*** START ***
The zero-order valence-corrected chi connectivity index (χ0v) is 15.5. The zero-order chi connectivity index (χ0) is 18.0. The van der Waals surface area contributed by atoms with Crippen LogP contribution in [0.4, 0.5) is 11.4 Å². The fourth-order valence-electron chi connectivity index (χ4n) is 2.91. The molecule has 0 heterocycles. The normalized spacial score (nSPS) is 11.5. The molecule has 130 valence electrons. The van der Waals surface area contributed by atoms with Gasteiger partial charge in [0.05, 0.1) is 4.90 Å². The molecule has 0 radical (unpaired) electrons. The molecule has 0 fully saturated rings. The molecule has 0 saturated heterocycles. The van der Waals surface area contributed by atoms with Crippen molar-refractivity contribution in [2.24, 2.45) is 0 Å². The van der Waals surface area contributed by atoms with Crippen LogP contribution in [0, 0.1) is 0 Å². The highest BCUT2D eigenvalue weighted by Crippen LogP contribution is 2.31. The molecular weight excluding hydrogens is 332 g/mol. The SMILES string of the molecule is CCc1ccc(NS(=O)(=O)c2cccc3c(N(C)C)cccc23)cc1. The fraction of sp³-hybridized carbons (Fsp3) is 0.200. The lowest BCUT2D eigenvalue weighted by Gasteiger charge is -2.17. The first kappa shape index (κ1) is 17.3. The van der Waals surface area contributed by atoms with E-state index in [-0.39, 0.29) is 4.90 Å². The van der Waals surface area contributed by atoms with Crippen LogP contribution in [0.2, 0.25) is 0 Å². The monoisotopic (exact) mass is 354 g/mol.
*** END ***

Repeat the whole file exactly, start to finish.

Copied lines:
The zero-order valence-corrected chi connectivity index (χ0v) is 15.5. The zero-order chi connectivity index (χ0) is 18.0. The van der Waals surface area contributed by atoms with Crippen LogP contribution in [0.4, 0.5) is 11.4 Å². The fourth-order valence-electron chi connectivity index (χ4n) is 2.91. The molecule has 0 heterocycles. The normalized spacial score (nSPS) is 11.5. The molecule has 130 valence electrons. The van der Waals surface area contributed by atoms with Gasteiger partial charge in [0.05, 0.1) is 4.90 Å². The molecule has 0 radical (unpaired) electrons. The molecule has 0 fully saturated rings. The molecule has 0 saturated heterocycles. The van der Waals surface area contributed by atoms with Crippen molar-refractivity contribution in [2.24, 2.45) is 0 Å². The van der Waals surface area contributed by atoms with Crippen LogP contribution in [0, 0.1) is 0 Å². The highest BCUT2D eigenvalue weighted by Crippen LogP contribution is 2.31. The molecular weight excluding hydrogens is 332 g/mol. The SMILES string of the molecule is CCc1ccc(NS(=O)(=O)c2cccc3c(N(C)C)cccc23)cc1. The fraction of sp³-hybridized carbons (Fsp3) is 0.200. The lowest BCUT2D eigenvalue weighted by Gasteiger charge is -2.17. The first kappa shape index (κ1) is 17.3. The van der Waals surface area contributed by atoms with E-state index in [-0.39, 0.29) is 4.90 Å². The van der Waals surface area contributed by atoms with Crippen LogP contribution in [0.2, 0.25) is 0 Å². The monoisotopic (exact) mass is 354 g/mol.